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Full Version: When was Roman army at the height of its power?
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In terms of manpower, organization, leadership, strategy, and tactics when do you think was the Roman Army at the strongest in a ratio of both quality and quanity?
Andy I will only make my vote if you fix:
Valetenian on Valentinian
Theodosis on Theodosius
Commodos on Commodus
Dioclecian on Diocletian
and quanity on quantity

And why the first one is only post-scipio?Roman army before post-scipio is not viewed worthy enough by you?And what Scipio you have on mind?
Trajan up to Hadrian was the best period in my opinion.
I voted for augstean.

The 2nd century already shows some strong changes in economy probably caused by detrimental effects of globalization.

Also since Domitian, the army became more decentralized and the offensive stance was abandoned. Hadrian put some more nails into the coffin. And no, I don't mean, the walls, but his iurisdictional measures regarding legionairs, veterans, land property and camps.

I guess the so called "Era of the Good Emperors" is overrated, like the Titanic in Southhampton. Everything looked great, but the iceberg was already on its way.
How is the Augustan army more "centralized" than the 2nd century army? Legions were placed on the border, if anything the army of Constantine would be the most "centralized" via Comiatenses.

Hmm the Era of the Good emperors saw the most stable economy and political structure. The Augustan army would be no more "aggressive" than the 2nd century army as Trajan conquered Dacia and Severus did to Mespotamia. For Tiberius would abandon the Germania conquests and Nero did nothing about the Parthian war.
Quote:How is the Augustan army more "centralized" than the 2nd century army? Legions were placed on the border, if anything the army of Constantine would be the most "centralized" via Comiatenses.[quote]

Until Domitian you had double legion camps. You also had more legions under command of a single legatus augusti pro praetore, because some provinces like Pannonia were not splitted yet. And until Claudius' adventure in Britannia you had 3 legions more at the Rhine border. Also the overall distribution of the legions is different. The defensive stance of the roman army is not fully developed during Augustus' reign.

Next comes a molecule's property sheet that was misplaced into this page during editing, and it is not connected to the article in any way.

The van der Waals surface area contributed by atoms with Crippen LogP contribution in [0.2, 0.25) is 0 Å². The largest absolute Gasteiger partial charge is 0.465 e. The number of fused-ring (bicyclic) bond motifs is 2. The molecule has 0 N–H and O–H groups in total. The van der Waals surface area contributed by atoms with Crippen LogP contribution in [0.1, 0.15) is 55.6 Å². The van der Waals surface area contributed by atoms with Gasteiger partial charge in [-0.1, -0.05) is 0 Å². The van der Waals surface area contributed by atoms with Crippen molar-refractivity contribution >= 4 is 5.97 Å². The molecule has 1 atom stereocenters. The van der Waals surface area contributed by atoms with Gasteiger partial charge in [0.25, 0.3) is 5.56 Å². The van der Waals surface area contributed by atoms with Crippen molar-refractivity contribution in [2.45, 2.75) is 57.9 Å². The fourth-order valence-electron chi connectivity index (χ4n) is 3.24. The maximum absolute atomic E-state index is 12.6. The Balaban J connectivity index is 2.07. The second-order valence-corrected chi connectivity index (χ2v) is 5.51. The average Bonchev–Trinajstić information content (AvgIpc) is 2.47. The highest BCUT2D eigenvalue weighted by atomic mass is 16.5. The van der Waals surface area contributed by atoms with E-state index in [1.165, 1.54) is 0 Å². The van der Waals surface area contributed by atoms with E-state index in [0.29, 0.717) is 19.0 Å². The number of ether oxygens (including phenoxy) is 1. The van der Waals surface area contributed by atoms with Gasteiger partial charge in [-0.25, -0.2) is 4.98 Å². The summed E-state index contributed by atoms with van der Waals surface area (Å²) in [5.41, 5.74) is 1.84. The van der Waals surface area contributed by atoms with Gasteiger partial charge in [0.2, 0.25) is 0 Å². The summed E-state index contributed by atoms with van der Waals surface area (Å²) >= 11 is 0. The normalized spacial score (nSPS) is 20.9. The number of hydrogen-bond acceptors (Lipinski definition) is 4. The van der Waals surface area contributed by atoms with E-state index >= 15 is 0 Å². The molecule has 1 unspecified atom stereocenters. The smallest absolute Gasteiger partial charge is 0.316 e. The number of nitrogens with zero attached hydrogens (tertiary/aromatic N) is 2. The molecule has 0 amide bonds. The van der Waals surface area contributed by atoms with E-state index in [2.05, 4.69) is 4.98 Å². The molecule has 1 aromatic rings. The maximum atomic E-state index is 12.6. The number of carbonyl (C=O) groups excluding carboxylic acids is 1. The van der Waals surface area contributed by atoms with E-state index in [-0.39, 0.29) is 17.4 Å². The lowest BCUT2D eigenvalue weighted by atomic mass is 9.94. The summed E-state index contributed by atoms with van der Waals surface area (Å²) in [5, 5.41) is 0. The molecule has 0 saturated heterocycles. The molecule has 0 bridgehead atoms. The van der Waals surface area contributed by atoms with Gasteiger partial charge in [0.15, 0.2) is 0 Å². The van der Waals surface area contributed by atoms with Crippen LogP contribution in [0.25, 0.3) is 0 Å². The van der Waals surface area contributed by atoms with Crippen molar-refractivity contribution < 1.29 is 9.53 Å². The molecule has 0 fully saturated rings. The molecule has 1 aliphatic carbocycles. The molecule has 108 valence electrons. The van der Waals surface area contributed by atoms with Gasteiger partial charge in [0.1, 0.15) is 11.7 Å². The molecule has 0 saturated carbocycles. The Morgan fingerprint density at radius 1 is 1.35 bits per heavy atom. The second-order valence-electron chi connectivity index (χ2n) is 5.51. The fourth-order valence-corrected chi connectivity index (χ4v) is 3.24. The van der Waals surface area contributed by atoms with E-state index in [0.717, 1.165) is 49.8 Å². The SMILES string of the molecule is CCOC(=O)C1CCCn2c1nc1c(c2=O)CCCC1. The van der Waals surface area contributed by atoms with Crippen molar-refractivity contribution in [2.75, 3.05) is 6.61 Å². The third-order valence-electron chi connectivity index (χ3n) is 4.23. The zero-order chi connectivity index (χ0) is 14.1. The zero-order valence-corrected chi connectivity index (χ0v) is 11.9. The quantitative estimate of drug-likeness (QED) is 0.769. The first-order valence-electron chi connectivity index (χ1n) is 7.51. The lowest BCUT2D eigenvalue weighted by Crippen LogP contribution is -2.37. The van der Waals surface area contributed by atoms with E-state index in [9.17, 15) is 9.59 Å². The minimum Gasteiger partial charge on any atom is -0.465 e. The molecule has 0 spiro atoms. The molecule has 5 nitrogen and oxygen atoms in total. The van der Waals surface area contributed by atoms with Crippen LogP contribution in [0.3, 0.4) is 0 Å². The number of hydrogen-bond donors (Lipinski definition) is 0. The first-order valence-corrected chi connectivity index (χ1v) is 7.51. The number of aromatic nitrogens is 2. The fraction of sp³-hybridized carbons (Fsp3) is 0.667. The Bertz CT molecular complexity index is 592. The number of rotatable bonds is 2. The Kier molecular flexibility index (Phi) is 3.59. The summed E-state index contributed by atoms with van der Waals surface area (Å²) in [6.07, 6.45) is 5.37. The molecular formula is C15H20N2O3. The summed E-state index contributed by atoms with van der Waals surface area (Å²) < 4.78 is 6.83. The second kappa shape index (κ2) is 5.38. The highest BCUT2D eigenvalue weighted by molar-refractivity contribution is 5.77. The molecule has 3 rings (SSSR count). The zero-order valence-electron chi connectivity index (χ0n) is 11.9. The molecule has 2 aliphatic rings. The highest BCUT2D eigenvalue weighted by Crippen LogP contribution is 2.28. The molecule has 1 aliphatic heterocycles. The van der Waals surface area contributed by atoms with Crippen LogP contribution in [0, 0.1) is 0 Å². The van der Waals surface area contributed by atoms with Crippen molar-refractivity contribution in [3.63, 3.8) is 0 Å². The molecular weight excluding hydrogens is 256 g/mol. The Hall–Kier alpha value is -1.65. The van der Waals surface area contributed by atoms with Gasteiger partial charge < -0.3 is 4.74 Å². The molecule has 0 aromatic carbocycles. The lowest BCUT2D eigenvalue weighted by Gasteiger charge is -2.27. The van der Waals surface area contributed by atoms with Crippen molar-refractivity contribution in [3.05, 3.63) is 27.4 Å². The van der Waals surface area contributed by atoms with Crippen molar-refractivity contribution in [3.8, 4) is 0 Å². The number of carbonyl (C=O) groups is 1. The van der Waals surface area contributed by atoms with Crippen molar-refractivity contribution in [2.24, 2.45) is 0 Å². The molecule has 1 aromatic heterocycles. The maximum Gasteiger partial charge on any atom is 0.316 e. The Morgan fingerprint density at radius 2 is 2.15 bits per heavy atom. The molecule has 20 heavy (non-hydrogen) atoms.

Of course there was no central or regional field army like in the late empire, but some province governors had an comparable exercitus.



[quote="Andy" post=347084]Hmm the Era of the Good emperors saw the most stable economy and political structure.

There is archaeological evidence form analyzing shipwrecks, trash montains near Ostia and such, that the economy of the empire saw a massive change during the 2nd century. Markets and flows of commodities changed dramatically. In Italy and Spain for the worse, in Gallia and Africa for the better. Some historians explain this with globalization effects due to the common economic zone and currency. We should not call it decline yet, but the roots for the economical crisis in the 3rd century are versatile and some processes started already very early.

I also don't see fundamental differences in the political system of the 1st and 2nd century. The political stability from Nerva to Commodus was rather luck than based on political measures.

I would call the 2nd century the Silence before the Storm.
And how does that weaken the army of the 2nd century? If anything poor preformance of the army was not reported till the mid-4th century by Zozimus and Vegetius.

The Emperors of the 2nd and 3rd centuries were much more warlike and less forgiving. Augustus if anything did not prefer expansion, stopping his expansion on the Rhine and ending the war with Parthia. The 1st century army got mauled multiple times, in Germania and in Parthia. Emperor Nero didn't even bother fighting the Parthians.
Why is this a matter of opinion that needs to be voted on?
Quote:Andy I will only make my vote if you fix:
Valetenian on Valentinian
Theodosis on Theodosius
Commodos on Commodus
Dioclecian on Diocletian
and quanity on quantity